Shadows are places where we wait for revelation. We go there to ask our questions, or sometimes we go there to give our answers. Sometimes we go there alone, and sometimes, as we spin in circles and struggle our way out, we bump into the people God has called to be our friends. They aren’t always lonely places. But always, always…shadows are places of deep, deep growth. They usually change people. When I came out, squinting up at newly found light, I wasn’t the same person who went in. 

During my second semester at Indiana Wesleyan, I started working on a research paper. I had one direction I wanted to take the paper, but as I began writing, the paper took me into the shadows–where my faith no longer made sense, where I had to look deeply into myself and separate the lies I told myself from the truth of my identity. This was the place where I had to figure out what I believed. My research paper turned into an exploration of spiritual doubt. My first version of the introduction was simply informative. Christians often go through doubt–something the Church often frowns upon. etc This intro was empty, but I turned it in anyway.

But my writing professor wasn’t satisfied, and neither was I. One day, I turned up the music in my earbuds, sat down in McConn, and started a new introduction. When I wrote the last sentence, I surprised myself. The words came back to me, and it felt like someone punched me in the face. I came to college to learn, and instead, I’m losing my faith.

That one confession was enough to transform the entire focus of my paper, and it also sent me into the shadow from which I’m slowly emerging today. It didn’t matter how much I researched, or how I transitioned from paragraph to paragraph; if I wasn’t telling my story in the paper, there wasn’t a point at all. I learned to continue confessing my doubt, giving it names and pictures and life. It became real to me. I had to own my shadow, and I learned to stop trying to escape. I found my peace in asking questions, in writing, in drinking coffee with people who told me about their days in the shadows.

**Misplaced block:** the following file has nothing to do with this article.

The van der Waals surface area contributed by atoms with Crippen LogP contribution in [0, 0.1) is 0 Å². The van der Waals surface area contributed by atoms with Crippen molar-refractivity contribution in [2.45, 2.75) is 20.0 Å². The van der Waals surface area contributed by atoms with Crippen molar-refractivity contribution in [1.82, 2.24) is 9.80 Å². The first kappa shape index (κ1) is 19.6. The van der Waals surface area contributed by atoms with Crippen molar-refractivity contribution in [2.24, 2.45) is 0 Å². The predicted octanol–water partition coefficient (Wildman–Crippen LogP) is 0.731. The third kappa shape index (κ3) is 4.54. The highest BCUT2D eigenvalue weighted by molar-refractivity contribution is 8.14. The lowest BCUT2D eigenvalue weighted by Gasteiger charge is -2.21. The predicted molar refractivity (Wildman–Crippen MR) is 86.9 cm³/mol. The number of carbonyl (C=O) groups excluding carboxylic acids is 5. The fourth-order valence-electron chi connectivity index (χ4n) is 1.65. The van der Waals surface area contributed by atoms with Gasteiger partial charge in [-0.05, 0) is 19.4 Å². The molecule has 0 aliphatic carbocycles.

This brings me to my next point. Shadows are spiritual. Sure, one can’t really hear the singing from Sunday morning worship from the heart of her ugly shadow, but God is in there. Doubt is powerful because He is listening to every question. And when we can’t pray (as I couldn’t for some time), the shadow is a place where silence is ok. God is cool with some quiet time. I think God and I had a mutual agreement to stare at the ceiling together late at night when I couldn’t sleep. I didn’t need to explain why I couldn’t say anything more than “Dear God…”. He already knew. 

 Shadows have borders. I used to think my period of doubt was something like serving time in prison. Even though I had stopped raising my hands in worship and posting facebook statuses with scripture, I wasn’t blind to the reality that other people were still able to do those things. It was like being behind bars and witnessing life going on everywhere but where you are. And at a Christian university like IWU, trust me! I was witnessing plenty of spiritual lives! But I soon learned that the edge of my shadow–the lines between me and the other worshipers–weren’t walls keeping me in, but rather walls keeping them out. This was a place for me and God–just the two of us. This was a safe place for me to get things straight with Him. I didn’t need people quoting scripture at me or playing Chris Tomlin songs. I just needed a space to think and be and wait. My shadow, no matter its dimensions, gave me the room I needed to truly look at my walk with God. It was a special kind of privacy I learned to cherish.

My shadow made me feel small at first–like a “weak” Christian who should have studied more to fight off the questions. But I learned throughout the course of the semester that dark places are often big simply to allow me room to grow. 

Today, I continue to ask questions, and God continues to walk the shadowy journey with me. And I’ve learned something along the way: Most of us are in some kind of dark place where we’re wrestling and growing and learning about who we are and who God is. I believe God has redeemed the unlit places of our lives, and He will use them for our good. We just have to step in and trust.